By Doug Kelly, CEO of the American Edge Project

Three media reports this week alone show China’s determined, “whole of society” effort to surpass the United States as the global technology leader. If Washington lawmakers don’t respond by accelerating U.S. innovation and supporting our domestic tech sector, we run the risk of surrendering our tech edge to China – and with it, geopolitical leadership.

 

1) NPR: China Restructures Government Agencies To Outcome Rivals In Tech

China announced this week it will restructure its vast science, technology, and finance efforts in order to achieve more scientific breakthroughs and speed up develop of strategic technologies. Its priorities include innovation, basic research, and translating those efforts into practical applications. It also seeks to improve its patent and intellectual property systems.

The realignment, announced during the annual legislative and political meetings of Chinese Communist Party (CCP) leaders, aims to boost the country’s self-reliance in key industry and technology areas – especially semiconductors after the United States imposed tough new export sanctions on chip components and software on China.

This week’s move to bolster innovation follows the release of an independent report last week detailing how China has surged ahead of America in 37 of 44 categories of critical technologies, with China approaching a near-dominant position in some technologies.

 

2) The New York Times: Spy Trial Uncovers Systematic Nature Of China’s Industrial Spying Against U.S.

A spy trial in Cincinnati lifted the veil on how pervasive and systematic China’s tech and economic spy efforts are against the United States.

For decades, China focused on stealing military secrets, but in the 1980s, China’s government expanded those efforts to target commercial technologies. China further accelerated these espionage efforts after the 2015 release of Beijing’s “Made in China 2025” program, designed to make China the world’s top manufacturer in 10 areas, including robotics, artificial intelligence (AI), and other strategic technologies.

China uses numerous methods to obtain sensitive and proprietary intellectual property (IP), including 1) acquiring American firms with the technology; 2) coercing U.S. firms to share trade secrets for access to the Chinese market; 3) outright theft through cyber- and phishing attacks; and 4) the hosting of contrived academic and industry conferences in China to facilitate knowledge exchanges with industry experts from outside of China. These conferences are often operated by Beijing’s intelligence services.

All of this acquired technology and IP is then used to strengthen China’s military and to create China-based businesses that have open access to the full Chinese market, with no revenues going to U.S. companies.

 

3) The Wall Street Journal: Chinese Port Cranes Being Investigated As “A Possible Spying Tool In Plain Sight”

In addition to China’s high-altitude spy balloons, American officials are growing concerned that giant Chinese-made cranes operating at numerous U.S. ports across the country  – including several used by the military – could provide Beijing “a possible spying tool hiding in plain sight.”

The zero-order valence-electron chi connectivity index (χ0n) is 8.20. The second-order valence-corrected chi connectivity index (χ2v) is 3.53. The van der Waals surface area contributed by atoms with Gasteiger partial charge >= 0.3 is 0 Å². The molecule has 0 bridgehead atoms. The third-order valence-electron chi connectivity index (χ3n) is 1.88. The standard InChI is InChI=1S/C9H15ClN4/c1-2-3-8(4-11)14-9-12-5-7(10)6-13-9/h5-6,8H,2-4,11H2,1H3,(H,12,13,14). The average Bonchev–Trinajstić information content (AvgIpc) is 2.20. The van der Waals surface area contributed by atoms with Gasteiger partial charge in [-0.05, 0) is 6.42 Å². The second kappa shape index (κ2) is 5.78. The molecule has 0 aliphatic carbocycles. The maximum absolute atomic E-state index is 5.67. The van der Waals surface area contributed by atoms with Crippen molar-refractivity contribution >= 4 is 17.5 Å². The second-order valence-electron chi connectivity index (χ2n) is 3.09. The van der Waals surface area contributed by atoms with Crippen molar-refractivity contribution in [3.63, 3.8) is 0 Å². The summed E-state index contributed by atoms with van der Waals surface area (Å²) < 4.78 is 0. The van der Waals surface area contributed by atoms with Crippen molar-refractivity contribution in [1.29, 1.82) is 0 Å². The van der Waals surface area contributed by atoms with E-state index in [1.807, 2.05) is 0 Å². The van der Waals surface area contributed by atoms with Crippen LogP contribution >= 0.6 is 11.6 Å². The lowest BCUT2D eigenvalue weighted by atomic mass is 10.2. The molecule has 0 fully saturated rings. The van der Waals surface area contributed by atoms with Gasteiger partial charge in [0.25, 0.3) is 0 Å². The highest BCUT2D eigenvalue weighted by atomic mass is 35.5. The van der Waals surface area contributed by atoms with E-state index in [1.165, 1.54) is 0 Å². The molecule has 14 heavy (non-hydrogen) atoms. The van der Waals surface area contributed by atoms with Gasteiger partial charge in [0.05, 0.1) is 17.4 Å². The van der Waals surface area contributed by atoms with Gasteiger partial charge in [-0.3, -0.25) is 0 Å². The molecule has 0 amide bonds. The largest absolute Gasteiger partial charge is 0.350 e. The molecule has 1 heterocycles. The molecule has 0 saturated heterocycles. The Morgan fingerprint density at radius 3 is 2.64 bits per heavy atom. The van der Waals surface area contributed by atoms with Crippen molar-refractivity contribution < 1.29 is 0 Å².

One specific Chinese state-owned company makes nearly 80 percent of the ship-to-shore cranes used at U.S. ports. These cranes come pre-assembled, operate on Chinese-made software, and are often supported by Chinese nationals working on two-year visas.

Officials are concerned that the sophisticated crane sensors can monitor port logistics, including U.S. trade patterns and partners, and send that information back to Beijing’s government. Additionally, some cranes may have remote operating capabilities which could potentially disrupt the U.S. supply chain. The concern is founded. In 2021, the FBI discovered intelligence-gathering equipment on board a cargo ship delivering the same Chinese state-owned company’s cranes to the Baltimore port. A multi-agency analysis on Chinese port cranes is due at the end of this year.

How American Lawmakers Need to React

General Jack Keane said China’s spying presence is “comprehensive,” and “President Xi has said time and time again that he sees the United States as a declining power and he wants to replace it as the world global leader and to do that, he must dominate economically, militarily, and…they must dominate technologically and geopolitically.”

Rather than weaken America’s tech industry through short-sighted legislation, U.S. lawmakers at all levels should work to spur additional innovation, thwart China’s espionage efforts, re-shore or friend-shore critical supply chain items, extend America’s version of an open and accessible internet more widely across the globe, and aggressively counter the spread of “digital authoritarianism.” This agenda is ambitious but will best protect the national security and economic prosperity of America and her allies, and the values we hold dear.

Doug Kelly is the CEO of the American Edge Project, a coalition of nearly two dozen organizations dedicated to advancing and protecting American technology and innovation.